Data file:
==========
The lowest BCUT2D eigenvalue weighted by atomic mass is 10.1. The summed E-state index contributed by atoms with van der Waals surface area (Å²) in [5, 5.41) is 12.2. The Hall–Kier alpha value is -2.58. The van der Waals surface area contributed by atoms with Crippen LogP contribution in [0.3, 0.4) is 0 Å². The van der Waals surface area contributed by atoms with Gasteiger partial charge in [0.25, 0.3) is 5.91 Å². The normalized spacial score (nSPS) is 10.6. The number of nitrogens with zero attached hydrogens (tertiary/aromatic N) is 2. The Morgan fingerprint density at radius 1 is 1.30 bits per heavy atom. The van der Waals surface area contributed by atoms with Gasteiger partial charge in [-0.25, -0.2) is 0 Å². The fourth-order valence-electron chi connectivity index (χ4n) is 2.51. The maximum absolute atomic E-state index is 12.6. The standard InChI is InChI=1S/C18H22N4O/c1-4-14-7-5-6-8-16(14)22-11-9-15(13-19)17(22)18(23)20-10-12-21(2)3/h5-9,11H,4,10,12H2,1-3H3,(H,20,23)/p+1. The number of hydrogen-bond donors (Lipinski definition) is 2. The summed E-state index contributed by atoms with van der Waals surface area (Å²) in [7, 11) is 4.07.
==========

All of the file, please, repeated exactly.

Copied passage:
The lowest BCUT2D eigenvalue weighted by atomic mass is 10.1. The summed E-state index contributed by atoms with van der Waals surface area (Å²) in [5, 5.41) is 12.2. The Hall–Kier alpha value is -2.58. The van der Waals surface area contributed by atoms with Crippen LogP contribution in [0.3, 0.4) is 0 Å². The van der Waals surface area contributed by atoms with Gasteiger partial charge in [0.25, 0.3) is 5.91 Å². The normalized spacial score (nSPS) is 10.6. The number of nitrogens with zero attached hydrogens (tertiary/aromatic N) is 2. The Morgan fingerprint density at radius 1 is 1.30 bits per heavy atom. The van der Waals surface area contributed by atoms with Gasteiger partial charge in [-0.25, -0.2) is 0 Å². The fourth-order valence-electron chi connectivity index (χ4n) is 2.51. The maximum absolute atomic E-state index is 12.6. The standard InChI is InChI=1S/C18H22N4O/c1-4-14-7-5-6-8-16(14)22-11-9-15(13-19)17(22)18(23)20-10-12-21(2)3/h5-9,11H,4,10,12H2,1-3H3,(H,20,23)/p+1. The number of hydrogen-bond donors (Lipinski definition) is 2. The summed E-state index contributed by atoms with van der Waals surface area (Å²) in [7, 11) is 4.07.